Last Month (November):
Years left: 14.25
P = 618.61, I = 595.80, Escrow = 591.95
Another month with another extranormally large lump sum payment. We will not be able to do this again unless we do additional consulting or win prizes etc. The maximum extra payment would be 3K, and that’s only before February (when we have to start saving for the unfunded summer) and assuming the stars align.
This Month (December)
Years left: 12.5
P = 673.28, I = 541.12, Escrow = 591.95
One month savings (difference between predicted interest for next month vs. actual interest): $52.23 (this is on top of the savings from last month, I’m just looking at the marginal change for this month’s extra payment)
This brings me to my worry. Am I paying down too much? Will I end up paying down too much?
That GRS amortization spreadsheet is addicting. It is so tempting to cut into the emergency fund– we’ll just refill it next month or the month after. Why not drain it now?
Because we can’t be fired without a year’s notice, we keep exactly one month expenses in emergency fund during the school year and 4-5 months in the summer, give or take. In a true emergency I have some taxable stocks that could be liquidated, but I prefer not to do that because it’s such a tax hassle and because I like letting things float in the market just on general principal. These taxable stocks also balance my portfolio with things I can’t get in my work retirement account.
The problem with putting extra money in the mortgage pre-payment is that it’s not accessible. It’s not like stocks which can be sold (even at a loss) or even CDs or bonds that can be broken. In theory, a home equity loan could be gotten, but… when bad things happen sometimes you can’t get that loan precisely because bad things are happening.
What if DH leaves his job? What if we need money for moving expenses? What if we want to take an unpaid sabbatical? Or unpaid leave for a second child? These things take time to save up for.
Summer also takes time to save up for. Currently I have no summer money coming– I’ve been taking my grants as research assistance instead because time is so valuable. But maybe I should start getting more income instead of time. It’s hard to say.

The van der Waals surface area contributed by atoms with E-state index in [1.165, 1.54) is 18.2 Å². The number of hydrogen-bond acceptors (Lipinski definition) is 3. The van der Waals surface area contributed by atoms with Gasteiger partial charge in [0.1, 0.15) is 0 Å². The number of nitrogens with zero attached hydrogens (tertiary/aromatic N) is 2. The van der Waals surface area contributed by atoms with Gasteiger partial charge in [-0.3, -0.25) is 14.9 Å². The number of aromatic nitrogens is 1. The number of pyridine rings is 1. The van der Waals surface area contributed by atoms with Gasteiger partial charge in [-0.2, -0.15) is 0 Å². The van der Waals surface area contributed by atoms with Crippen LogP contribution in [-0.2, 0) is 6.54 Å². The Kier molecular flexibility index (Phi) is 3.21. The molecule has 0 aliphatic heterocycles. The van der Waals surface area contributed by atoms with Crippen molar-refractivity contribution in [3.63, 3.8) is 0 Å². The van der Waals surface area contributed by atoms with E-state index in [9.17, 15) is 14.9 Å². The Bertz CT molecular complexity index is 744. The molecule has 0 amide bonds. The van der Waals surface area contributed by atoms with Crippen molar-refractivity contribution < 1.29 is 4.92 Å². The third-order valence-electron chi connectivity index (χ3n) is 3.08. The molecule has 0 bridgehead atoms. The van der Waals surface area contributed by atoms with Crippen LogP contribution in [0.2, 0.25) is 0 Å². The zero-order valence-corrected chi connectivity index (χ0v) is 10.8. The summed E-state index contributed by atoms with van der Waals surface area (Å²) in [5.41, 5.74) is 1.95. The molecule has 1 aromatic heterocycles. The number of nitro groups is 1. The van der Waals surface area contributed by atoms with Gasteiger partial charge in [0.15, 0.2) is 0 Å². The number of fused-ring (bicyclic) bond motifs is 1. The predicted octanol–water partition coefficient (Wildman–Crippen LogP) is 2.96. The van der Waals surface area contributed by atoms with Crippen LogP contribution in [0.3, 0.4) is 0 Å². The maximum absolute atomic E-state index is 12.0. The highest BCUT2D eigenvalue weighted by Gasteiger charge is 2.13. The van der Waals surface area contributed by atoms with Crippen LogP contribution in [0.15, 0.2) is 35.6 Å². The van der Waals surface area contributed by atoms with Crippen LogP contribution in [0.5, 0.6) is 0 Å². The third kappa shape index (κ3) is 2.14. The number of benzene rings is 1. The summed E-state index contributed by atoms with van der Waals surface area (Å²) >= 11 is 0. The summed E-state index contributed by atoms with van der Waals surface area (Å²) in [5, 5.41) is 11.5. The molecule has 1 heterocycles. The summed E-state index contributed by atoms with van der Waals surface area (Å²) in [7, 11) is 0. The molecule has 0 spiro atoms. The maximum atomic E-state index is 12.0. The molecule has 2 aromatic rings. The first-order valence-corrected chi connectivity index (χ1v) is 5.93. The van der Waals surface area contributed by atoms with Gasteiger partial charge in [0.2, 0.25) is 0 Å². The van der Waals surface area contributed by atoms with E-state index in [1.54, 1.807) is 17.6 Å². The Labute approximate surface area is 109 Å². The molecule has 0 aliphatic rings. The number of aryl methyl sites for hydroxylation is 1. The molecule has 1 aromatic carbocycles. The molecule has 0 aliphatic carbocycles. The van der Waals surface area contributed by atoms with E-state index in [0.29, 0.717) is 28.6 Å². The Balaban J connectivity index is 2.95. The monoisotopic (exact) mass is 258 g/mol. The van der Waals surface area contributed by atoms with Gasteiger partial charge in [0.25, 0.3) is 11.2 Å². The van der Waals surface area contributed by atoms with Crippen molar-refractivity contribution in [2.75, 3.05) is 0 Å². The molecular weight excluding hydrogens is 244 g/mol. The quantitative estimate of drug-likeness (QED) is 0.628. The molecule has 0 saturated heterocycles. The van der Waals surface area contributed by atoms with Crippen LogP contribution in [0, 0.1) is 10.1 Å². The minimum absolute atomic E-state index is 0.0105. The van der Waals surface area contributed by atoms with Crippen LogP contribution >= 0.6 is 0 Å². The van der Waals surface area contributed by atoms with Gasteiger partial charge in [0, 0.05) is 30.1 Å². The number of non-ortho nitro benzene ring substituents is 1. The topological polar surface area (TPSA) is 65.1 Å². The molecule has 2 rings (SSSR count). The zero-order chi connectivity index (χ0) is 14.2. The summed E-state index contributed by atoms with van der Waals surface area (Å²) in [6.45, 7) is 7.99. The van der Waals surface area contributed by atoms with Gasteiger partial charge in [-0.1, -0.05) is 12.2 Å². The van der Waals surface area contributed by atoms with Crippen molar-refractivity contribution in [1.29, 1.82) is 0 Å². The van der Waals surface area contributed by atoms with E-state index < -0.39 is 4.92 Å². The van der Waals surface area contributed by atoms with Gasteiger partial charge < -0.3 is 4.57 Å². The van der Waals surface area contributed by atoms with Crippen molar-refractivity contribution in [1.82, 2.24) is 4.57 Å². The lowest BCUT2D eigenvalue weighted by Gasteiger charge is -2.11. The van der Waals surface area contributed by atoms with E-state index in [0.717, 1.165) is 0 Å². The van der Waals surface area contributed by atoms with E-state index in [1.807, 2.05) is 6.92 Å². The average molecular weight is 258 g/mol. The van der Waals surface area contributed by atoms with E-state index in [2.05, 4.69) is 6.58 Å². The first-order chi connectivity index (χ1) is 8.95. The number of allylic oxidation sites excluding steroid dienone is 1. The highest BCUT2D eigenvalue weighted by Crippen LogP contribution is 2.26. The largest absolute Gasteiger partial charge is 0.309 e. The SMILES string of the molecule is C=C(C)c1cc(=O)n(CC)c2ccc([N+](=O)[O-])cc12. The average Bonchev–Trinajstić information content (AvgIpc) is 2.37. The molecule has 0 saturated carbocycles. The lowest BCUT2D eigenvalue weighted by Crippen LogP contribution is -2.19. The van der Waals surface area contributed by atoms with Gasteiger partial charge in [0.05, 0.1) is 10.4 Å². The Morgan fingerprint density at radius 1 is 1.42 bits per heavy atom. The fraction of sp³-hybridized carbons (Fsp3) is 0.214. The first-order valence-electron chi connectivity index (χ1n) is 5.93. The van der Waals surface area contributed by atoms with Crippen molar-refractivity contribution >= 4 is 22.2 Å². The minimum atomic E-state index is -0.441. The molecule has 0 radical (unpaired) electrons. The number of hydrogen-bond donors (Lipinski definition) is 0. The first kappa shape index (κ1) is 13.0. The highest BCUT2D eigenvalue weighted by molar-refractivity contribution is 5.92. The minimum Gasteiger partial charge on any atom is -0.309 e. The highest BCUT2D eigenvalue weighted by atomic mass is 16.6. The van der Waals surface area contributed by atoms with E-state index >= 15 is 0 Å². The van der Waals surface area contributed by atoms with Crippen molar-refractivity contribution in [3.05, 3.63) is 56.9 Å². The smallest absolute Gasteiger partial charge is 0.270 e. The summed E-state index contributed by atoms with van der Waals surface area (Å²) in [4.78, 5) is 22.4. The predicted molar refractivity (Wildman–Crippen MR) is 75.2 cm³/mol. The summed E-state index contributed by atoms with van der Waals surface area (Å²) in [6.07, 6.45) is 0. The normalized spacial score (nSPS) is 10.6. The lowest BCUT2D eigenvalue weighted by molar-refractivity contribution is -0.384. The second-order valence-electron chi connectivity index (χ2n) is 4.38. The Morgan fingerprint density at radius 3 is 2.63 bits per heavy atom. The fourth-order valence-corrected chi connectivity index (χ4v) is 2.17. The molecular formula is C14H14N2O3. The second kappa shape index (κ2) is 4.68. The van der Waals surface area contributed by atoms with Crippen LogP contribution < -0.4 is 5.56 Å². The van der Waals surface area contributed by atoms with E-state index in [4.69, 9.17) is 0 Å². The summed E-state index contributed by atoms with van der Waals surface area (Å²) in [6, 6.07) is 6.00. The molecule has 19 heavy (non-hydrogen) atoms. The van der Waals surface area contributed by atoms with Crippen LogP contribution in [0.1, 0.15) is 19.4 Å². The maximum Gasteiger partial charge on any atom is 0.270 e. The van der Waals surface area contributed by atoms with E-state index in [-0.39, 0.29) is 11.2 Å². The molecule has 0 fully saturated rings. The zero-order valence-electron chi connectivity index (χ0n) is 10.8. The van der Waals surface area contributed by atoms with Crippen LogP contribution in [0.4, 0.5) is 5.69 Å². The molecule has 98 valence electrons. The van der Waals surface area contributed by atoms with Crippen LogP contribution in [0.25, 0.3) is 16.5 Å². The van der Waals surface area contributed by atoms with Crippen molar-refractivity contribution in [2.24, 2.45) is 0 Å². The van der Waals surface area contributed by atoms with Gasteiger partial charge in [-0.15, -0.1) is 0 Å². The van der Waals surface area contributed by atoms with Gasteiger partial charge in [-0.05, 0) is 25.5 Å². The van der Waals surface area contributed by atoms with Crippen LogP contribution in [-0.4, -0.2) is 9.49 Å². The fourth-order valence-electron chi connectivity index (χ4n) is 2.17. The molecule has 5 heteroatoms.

The worry is that I’m going to cut the emergency fund too close in order to pay down the mortgage and thus make us feel artificially poor (or have to liquidate stocks I don’t want to liquidate) and we’ll have to cut back heavily next August and September.
One of the things I like about spending less than we earn is that it provides the freedom not to worry about all of the above. But when you start pushing on a goal that isn’t easy to reach (like paying off the mortgage, or getting to financial independence for at least one spouse), all of a sudden you have to start worrying about these things again. And I’m not sure I like that. Balance is really difficult and maybe I should stay inside the comfort region, or maybe I should push out of it so that the comfort region is even larger later. It is very difficult to say.
We could cut our expenditures dramatically over the summer if we had to (without reneging on any of our fixed obligations), but that would make us unhappy. I don’t really want to live on split peas and meatless chili again. But we also don’t want to overspend if there’s an emergency. Where’s the line?
Anyhow, come February we have to start saving for the unpaid summer months so the mortgage payment updates will get a lot less interesting.
How do you balance pre-payment/debt payment with the need for cash? If you’re debt-free except mortgage, do you keep yourself feeling artificially poor on purpose?